A true leader doesn’t look for recognition and has no need for their ego to be boosted. Their approach is not to control others but to serve them — always giving and expecting nothing in return, even when it means foregoing their own comfort. They understand that kindness is what is behind true service.
This authentic way of leading is wonderfully and poignantly illustrated by this story about an elderly man and his wife who stepped out of the wild storm into the shelter of a small hotel lobby in Philadelphia, America.
‘Could you possibly give us a room here?’ the husband asked.
The clerk, a friendly man with a winning smile, looked at the couple and explained that there were three conventions in town.
‘All of our rooms are taken,’ the clerk said. ‘But I can’t send a nice couple like you out into the rain at one o’clock in the morning. Would you perhaps be willing to sleep in my room? It’s not exactly a suite, but it will be good enough to make you folks comfortable for the night.’
When the couple declined, the young man pressed on. ‘Don’t worry about me, I’ll make out just fine,’ the clerk told them.
So the couple agreed.
As he paid his bill the next morning, the elderly man said to the clerk, ‘You are the kind of manager who should be the boss of the best hotel in the United States. Maybe someday I’ll build one for you.’
The clerk looked at them and smiled. The three of them had a good laugh. As they drove away, the elderly couple agreed that the helpful clerk was indeed exceptional, as finding people who are both friendly and helpful isn’t easy.
Two years passed. The clerk had almost forgotten the incident when he received a letter from the old man. It recalled that stormy night and enclosed a round-trip ticket to New York, asking the young man to pay them a visit.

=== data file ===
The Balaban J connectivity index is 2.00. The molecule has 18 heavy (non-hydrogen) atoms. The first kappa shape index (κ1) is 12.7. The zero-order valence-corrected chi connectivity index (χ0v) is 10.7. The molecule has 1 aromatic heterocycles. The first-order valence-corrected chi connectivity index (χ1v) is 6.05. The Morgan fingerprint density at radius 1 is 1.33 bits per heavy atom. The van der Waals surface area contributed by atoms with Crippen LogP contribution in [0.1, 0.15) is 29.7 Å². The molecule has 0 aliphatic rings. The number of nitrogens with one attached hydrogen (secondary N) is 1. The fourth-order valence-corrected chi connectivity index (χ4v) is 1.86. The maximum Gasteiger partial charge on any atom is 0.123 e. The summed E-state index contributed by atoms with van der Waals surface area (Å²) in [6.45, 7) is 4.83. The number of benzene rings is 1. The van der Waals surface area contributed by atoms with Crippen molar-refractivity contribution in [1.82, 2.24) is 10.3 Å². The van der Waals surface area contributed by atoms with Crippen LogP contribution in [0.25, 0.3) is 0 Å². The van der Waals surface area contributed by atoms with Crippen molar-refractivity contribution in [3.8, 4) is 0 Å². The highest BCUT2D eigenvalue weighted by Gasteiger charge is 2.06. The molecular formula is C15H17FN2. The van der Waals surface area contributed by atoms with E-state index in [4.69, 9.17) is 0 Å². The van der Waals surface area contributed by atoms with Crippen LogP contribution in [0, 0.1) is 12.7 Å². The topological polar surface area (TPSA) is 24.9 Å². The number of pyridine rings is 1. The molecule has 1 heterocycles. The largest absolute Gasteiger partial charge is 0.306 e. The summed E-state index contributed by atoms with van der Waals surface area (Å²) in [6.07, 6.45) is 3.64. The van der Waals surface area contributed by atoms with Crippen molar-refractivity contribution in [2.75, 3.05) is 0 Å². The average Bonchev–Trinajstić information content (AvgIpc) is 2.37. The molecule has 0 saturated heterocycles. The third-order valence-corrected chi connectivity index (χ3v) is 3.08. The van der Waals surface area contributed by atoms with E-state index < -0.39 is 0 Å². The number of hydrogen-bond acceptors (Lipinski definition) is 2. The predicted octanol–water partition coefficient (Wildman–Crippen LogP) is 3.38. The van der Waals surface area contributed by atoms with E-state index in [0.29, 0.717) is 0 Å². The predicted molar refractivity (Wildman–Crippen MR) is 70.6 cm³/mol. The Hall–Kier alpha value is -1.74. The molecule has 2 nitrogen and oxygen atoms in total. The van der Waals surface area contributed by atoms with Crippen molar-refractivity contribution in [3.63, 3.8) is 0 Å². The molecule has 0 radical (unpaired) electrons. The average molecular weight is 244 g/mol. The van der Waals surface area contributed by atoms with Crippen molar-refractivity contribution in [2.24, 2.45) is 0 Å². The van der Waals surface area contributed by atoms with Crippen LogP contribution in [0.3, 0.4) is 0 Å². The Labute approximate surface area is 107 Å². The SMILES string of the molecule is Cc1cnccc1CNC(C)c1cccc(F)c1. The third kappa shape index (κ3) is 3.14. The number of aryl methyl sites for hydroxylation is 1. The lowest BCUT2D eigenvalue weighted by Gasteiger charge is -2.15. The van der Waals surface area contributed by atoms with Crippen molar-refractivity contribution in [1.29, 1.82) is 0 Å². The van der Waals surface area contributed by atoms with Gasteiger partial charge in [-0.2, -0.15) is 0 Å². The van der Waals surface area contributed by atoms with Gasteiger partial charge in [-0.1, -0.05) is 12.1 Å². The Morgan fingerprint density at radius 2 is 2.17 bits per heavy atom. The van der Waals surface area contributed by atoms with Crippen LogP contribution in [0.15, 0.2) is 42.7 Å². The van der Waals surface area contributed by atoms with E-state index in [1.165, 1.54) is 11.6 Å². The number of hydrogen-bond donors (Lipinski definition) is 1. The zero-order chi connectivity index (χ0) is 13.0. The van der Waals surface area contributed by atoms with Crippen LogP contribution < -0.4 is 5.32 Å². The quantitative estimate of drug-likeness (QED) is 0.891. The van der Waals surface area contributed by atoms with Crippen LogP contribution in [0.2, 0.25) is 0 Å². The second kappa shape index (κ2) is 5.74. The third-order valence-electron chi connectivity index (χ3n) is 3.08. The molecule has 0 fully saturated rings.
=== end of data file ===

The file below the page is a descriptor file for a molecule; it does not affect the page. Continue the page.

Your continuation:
The old man met him in New York, and led him to the corner of Fifth Avenue and 34th Street. He then pointed to a great new building there, a pale reddish stone, with turrets and watchtowers thrusting up to the sky.
‘That,’ said the older man, ‘is the hotel I have just built for you to manage.’
‘You must be joking,’ the young man said.
‘I can assure you I am not,’ said the older man, a sly smile playing around his mouth.
The older man’s name was William Waldorf-Aster – and that magnificent structure was the original Waldorf-Astoria Hotel! And that young clerk was George C. Boldt – proudly made it’s very first manager by the wise ol’ William Waldorf-Aster. What a truly fantastic example of how true leadership leads to success and excellence – for everyone involved!
This text was originally published in ‘Mug and Tweet’ – available from Amazon as a Kindle download: http://www.amazon.com/Mug-Tweet-Social-Communication-Digital-ebook/dp/B00KKT68QG/ref=sr_1_1?ie=UTF8&qid=1420458663&sr=8-1&keywords=mug+and+tweet
Image: The Waldorf-Astoria at the original location, Fifth Avenue and Thirty-Fourth Street. Charcoal and pastel on brown paper by Joseph Pennell, c. 1904-1908.